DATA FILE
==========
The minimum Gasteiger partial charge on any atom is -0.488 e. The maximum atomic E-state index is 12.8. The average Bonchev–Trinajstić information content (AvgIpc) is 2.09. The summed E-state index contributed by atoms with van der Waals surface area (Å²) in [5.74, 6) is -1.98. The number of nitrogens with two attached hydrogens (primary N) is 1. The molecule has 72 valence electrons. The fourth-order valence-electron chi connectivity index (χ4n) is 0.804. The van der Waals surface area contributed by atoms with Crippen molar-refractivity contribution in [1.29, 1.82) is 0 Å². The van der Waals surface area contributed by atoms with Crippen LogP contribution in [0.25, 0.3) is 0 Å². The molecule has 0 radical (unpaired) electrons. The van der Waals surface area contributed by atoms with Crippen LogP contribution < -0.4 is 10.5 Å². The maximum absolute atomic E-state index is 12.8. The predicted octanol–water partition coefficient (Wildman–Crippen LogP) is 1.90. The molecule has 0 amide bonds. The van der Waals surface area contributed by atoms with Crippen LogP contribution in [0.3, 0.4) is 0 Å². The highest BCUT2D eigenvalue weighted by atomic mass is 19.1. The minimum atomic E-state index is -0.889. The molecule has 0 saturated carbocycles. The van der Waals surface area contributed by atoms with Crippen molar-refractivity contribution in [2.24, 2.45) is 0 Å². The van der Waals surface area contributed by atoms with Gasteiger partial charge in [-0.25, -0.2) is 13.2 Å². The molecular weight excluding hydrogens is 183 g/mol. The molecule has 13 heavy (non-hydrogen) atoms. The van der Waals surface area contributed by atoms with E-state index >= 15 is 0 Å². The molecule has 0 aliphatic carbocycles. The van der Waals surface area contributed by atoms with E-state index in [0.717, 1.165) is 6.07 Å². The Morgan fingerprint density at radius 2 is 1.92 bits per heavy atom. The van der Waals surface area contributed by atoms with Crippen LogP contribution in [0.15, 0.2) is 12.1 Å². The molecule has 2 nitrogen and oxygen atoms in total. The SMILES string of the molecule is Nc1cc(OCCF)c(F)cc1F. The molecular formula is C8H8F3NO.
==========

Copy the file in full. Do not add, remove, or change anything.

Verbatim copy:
The minimum Gasteiger partial charge on any atom is -0.488 e. The maximum atomic E-state index is 12.8. The average Bonchev–Trinajstić information content (AvgIpc) is 2.09. The summed E-state index contributed by atoms with van der Waals surface area (Å²) in [5.74, 6) is -1.98. The number of nitrogens with two attached hydrogens (primary N) is 1. The molecule has 72 valence electrons. The fourth-order valence-electron chi connectivity index (χ4n) is 0.804. The van der Waals surface area contributed by atoms with Crippen molar-refractivity contribution in [1.29, 1.82) is 0 Å². The van der Waals surface area contributed by atoms with Crippen LogP contribution in [0.25, 0.3) is 0 Å². The molecule has 0 radical (unpaired) electrons. The van der Waals surface area contributed by atoms with Crippen LogP contribution < -0.4 is 10.5 Å². The maximum absolute atomic E-state index is 12.8. The predicted octanol–water partition coefficient (Wildman–Crippen LogP) is 1.90. The molecule has 0 amide bonds. The van der Waals surface area contributed by atoms with Crippen LogP contribution in [0.3, 0.4) is 0 Å². The highest BCUT2D eigenvalue weighted by atomic mass is 19.1. The minimum atomic E-state index is -0.889. The molecule has 0 saturated carbocycles. The van der Waals surface area contributed by atoms with Crippen molar-refractivity contribution in [2.24, 2.45) is 0 Å². The van der Waals surface area contributed by atoms with Gasteiger partial charge in [-0.25, -0.2) is 13.2 Å². The molecular weight excluding hydrogens is 183 g/mol. The molecule has 13 heavy (non-hydrogen) atoms. The van der Waals surface area contributed by atoms with E-state index >= 15 is 0 Å². The molecule has 0 aliphatic carbocycles. The van der Waals surface area contributed by atoms with E-state index in [0.717, 1.165) is 6.07 Å². The Morgan fingerprint density at radius 2 is 1.92 bits per heavy atom. The van der Waals surface area contributed by atoms with Crippen LogP contribution in [0.15, 0.2) is 12.1 Å². The molecule has 2 nitrogen and oxygen atoms in total. The SMILES string of the molecule is Nc1cc(OCCF)c(F)cc1F. The molecular formula is C8H8F3NO.